The X-Men have a lot of books, there’s no point in denying that fact. What IS up for debate is whether or not they have TOO many, and as long as there’s a consistency to the quality of the books, why not more? Especially with the great spread of A and B-listers across each roster. The only problem might be running out of adjectives, though there actually was an Amazing X-Men series in the 90s that I was unaware of until I wrote this review. Enter Amazing X-Men, which got off to a great start showing us what had become of Kurt Wagner last issue, but now delves deeper into what his father was and is up to and what perils await Nightcrawler’s dearest friends as they find themselves in highly unfamiliar territory. This entire story had the potential to come off as extremely driven by contrivance, particularly with where I’m fairly sure the ending is going, but the details that Jason Aaron adds along with Azazel’s overall scheme that drives the plot actually make the X-Men winding up where they do not only plausible, but downright sensical. Dividing the team is a great way to sow tension and suspense, but dividing it as strategically as he did makes things even better, putting both parts of the team in places where they’d never want to find themselves (yes, even the ones who found themselves in the clouds). It also allows him to give all five members of the team some absolutely amazing character moments in a very short amount of time.
I’ve been a fan of Ed McGuinness since his Emperor Joker days and seeing how his pencils have changed over the years is incredible. From his entertaining but bulbous and samey character designs to these sleek, distinct profiles of his modern titles, McGuinness has not stopped honing his craft and the fact that he now draws some of the most kinetic, animated panels in the industry is a testament to that. You could look at his characters in silhouette and still tell who's who. The amazing Dexter Vines provides inks as he always does: striking, toned and defined, making even incidental characters stand out and backgrounds pop out at the reader. But of course a huge part of that pop can be attributed to Marte Garcia’s colors, that compliment the pencils and inks amazingly, highlighting the cartoonish style with an extremely exaggerated palette.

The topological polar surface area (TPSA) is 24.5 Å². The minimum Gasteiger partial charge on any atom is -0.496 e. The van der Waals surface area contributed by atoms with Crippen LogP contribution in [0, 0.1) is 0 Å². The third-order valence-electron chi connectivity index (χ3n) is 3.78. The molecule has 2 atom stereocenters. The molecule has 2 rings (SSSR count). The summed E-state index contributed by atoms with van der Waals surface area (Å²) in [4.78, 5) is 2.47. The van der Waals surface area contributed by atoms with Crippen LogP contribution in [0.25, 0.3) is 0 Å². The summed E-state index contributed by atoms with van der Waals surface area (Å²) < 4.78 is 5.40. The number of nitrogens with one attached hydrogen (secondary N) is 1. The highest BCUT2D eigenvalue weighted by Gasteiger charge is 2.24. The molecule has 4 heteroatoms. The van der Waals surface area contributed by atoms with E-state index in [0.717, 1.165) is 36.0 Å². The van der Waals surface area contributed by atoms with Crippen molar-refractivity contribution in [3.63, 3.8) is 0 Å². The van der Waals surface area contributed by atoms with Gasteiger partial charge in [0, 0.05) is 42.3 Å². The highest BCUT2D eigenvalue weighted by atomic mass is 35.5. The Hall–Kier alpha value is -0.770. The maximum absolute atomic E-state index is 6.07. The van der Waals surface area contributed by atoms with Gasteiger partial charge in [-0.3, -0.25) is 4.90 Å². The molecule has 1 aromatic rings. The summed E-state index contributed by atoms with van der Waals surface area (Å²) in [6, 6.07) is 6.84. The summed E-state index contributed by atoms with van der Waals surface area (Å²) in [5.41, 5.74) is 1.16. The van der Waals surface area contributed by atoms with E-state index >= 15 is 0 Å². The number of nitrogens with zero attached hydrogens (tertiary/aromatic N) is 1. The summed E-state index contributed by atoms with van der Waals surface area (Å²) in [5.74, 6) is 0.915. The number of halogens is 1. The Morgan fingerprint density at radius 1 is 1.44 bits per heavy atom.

A lot of this issue is taken up with pontificating where the characters are, despite the reader knowing without a doubt the answer to those questions. There’s a very fine line between creating suspense through something characters don’t know that the readers do and spinning your wheels. These are people who’ve been some very strange places, many of them spiritual and magic-based, so the notion that it would take THIS long for them to figure it out, or be as skeptical as they are, is sort of laughable. The ponderous narration also bogs things down more than it adds to them.
This book is still an awful lot of fun and definitely doesn’t take itself too seriously. Which is good, because it’s about a bunch of superpowered mutants wearing leather and spandex searching the afterlife for their dearly departed friend while battling air pirates. So, you know, be ready to smile more than think. And after how heavy the last few months have been for the X-Men, I’m ready to kick back and have some fun. We even get a glimpse of another character's